Everybody's stories are worth telling. Especially, immigrants whose stories are often ignored because they are scared, unable to speak native language, or other factors.
So, I sat down with Liu, one of my mother's friends and an employee of Nature's Soy Inc., a worldwide Chinese tofu company. With a long list of questions in hand, I asked him about his experiences in America and as well as his life in Shanghai, China. At first glance, people would assume that Liu took a physically strained job because he was uneducated. However, he graduated from one of the top universities in Shanghai, the University of Shanghai for Science and Technology, with an engineering degree. He once worked as a technician and researcher for Dazhong Car Rental and Leasing Company. With many twist and turns, Liu ended up in America. He was a taxi driver in New York. He was a chef in a Chinese restaurant in L.A. Now, he was a tofu worker in Philadelphia. He was stuck in low wage jobs because of his English inadequacy. As the interviewer, I felt that his intelligence and talents are wasted. I couldn't believe that he didn't go back to China to continue his dream. The dream to open his own private company. I asked him if he ever regret his decision to come to the United States. He said, "I have no regrets, only obstacles."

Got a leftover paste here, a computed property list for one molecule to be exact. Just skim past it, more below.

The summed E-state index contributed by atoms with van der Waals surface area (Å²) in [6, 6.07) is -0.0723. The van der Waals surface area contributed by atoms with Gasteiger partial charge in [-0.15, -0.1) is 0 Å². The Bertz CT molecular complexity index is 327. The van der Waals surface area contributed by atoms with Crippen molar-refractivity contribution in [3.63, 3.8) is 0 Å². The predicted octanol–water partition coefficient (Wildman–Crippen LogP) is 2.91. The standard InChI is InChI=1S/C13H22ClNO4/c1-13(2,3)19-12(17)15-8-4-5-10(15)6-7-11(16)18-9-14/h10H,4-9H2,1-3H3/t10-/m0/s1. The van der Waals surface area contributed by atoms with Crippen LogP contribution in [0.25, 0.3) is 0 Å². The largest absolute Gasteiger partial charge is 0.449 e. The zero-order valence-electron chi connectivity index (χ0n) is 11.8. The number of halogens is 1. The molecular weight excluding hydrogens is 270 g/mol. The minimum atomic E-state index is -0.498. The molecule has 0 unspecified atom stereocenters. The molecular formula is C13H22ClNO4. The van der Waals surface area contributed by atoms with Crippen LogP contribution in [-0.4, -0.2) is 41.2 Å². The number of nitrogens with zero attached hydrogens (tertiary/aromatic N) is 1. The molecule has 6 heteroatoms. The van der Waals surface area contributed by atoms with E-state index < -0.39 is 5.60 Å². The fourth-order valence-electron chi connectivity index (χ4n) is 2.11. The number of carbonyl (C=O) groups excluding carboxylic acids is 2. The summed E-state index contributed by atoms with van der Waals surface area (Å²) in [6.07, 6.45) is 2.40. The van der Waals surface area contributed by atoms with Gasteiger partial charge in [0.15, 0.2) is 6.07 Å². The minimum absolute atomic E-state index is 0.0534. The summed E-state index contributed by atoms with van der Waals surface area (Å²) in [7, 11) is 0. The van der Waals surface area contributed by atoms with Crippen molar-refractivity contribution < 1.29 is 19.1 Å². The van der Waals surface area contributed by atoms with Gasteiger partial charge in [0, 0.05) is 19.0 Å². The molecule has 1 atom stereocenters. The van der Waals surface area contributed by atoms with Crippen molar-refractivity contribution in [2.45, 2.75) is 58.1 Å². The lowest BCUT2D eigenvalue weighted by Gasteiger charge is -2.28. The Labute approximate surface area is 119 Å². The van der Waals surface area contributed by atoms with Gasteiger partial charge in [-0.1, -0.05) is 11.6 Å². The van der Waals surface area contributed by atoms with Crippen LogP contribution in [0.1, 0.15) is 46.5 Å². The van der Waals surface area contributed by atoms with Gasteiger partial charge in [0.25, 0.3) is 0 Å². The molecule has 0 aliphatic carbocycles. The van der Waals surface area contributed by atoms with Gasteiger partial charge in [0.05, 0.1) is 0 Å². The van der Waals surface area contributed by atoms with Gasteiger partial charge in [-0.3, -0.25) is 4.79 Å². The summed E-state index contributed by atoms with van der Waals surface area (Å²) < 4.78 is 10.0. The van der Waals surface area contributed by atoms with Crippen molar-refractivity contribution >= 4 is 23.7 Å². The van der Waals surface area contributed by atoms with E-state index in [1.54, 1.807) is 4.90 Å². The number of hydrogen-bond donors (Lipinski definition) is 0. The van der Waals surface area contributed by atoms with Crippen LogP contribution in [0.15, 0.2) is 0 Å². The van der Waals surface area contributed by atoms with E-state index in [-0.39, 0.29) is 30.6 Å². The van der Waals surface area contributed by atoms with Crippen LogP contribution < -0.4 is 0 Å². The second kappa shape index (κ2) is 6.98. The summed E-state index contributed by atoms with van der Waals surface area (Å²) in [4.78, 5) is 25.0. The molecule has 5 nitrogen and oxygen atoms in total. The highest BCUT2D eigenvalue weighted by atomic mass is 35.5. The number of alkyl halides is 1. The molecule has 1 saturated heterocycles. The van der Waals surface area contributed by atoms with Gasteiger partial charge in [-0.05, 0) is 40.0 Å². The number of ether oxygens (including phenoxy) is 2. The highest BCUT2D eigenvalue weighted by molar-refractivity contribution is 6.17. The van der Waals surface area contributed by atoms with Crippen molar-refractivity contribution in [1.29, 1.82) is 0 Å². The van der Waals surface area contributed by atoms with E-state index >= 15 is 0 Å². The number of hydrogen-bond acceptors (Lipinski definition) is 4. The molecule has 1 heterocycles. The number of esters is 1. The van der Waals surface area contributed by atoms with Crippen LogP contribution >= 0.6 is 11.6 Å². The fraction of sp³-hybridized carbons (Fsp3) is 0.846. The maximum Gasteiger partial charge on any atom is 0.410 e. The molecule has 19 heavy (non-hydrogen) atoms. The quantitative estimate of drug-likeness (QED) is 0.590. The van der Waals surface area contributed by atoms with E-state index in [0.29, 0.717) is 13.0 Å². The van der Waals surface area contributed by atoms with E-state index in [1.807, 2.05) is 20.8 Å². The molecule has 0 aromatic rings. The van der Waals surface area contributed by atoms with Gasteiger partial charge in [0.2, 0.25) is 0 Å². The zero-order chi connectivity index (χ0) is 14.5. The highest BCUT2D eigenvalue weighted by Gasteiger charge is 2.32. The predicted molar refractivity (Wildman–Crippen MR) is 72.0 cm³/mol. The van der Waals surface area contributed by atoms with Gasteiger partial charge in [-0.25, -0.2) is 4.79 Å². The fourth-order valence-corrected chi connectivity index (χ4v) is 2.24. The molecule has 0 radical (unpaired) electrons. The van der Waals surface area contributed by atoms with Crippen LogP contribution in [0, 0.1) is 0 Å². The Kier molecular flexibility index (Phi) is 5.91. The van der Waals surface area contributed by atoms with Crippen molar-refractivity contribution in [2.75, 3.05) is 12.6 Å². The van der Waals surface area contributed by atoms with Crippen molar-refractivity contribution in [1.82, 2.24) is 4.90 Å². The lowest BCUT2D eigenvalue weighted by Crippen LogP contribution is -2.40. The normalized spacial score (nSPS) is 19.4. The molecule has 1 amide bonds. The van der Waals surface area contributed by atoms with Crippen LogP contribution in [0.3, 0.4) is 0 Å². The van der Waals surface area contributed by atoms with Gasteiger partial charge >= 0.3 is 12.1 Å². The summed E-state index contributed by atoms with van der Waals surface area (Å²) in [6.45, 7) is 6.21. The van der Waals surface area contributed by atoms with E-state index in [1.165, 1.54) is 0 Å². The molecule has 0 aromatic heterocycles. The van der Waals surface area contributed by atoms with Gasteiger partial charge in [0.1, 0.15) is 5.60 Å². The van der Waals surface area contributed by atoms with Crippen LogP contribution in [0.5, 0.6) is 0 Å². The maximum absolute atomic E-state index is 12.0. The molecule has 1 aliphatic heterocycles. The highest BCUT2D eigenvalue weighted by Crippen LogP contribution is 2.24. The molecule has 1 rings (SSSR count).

So The Journey Began...
Before I even went to America, I was fascinated by America’s promise of freedom. For a talkative and blatantly honest person like myself, freedom of speech is what I strived for. When I graduated from the University of Shanghai for Science and Technology, I was employed as the technological researcher and vice manager of Shanghai Da Zong Company. I was in that company for about ten years. When Da Zong Company sent me out to Los Angeles to bring in better equipment from another Chinese car company, I decided to stay in America after I finished my task.
Even though there is still a language barrier that prevents me from learning and adapting to American customs and cultures, the standard of living that America offers me outweighs that one problem. The air quality and the environment country makes healthier. The relaxing and open vibe makes me happier. My living costs are lower. For example, the cost of the food, housing, and necessities in America is only just a small portion in my total income. I could finally breath out without choking on the pollution and the restless job atmosphere in Shanghai.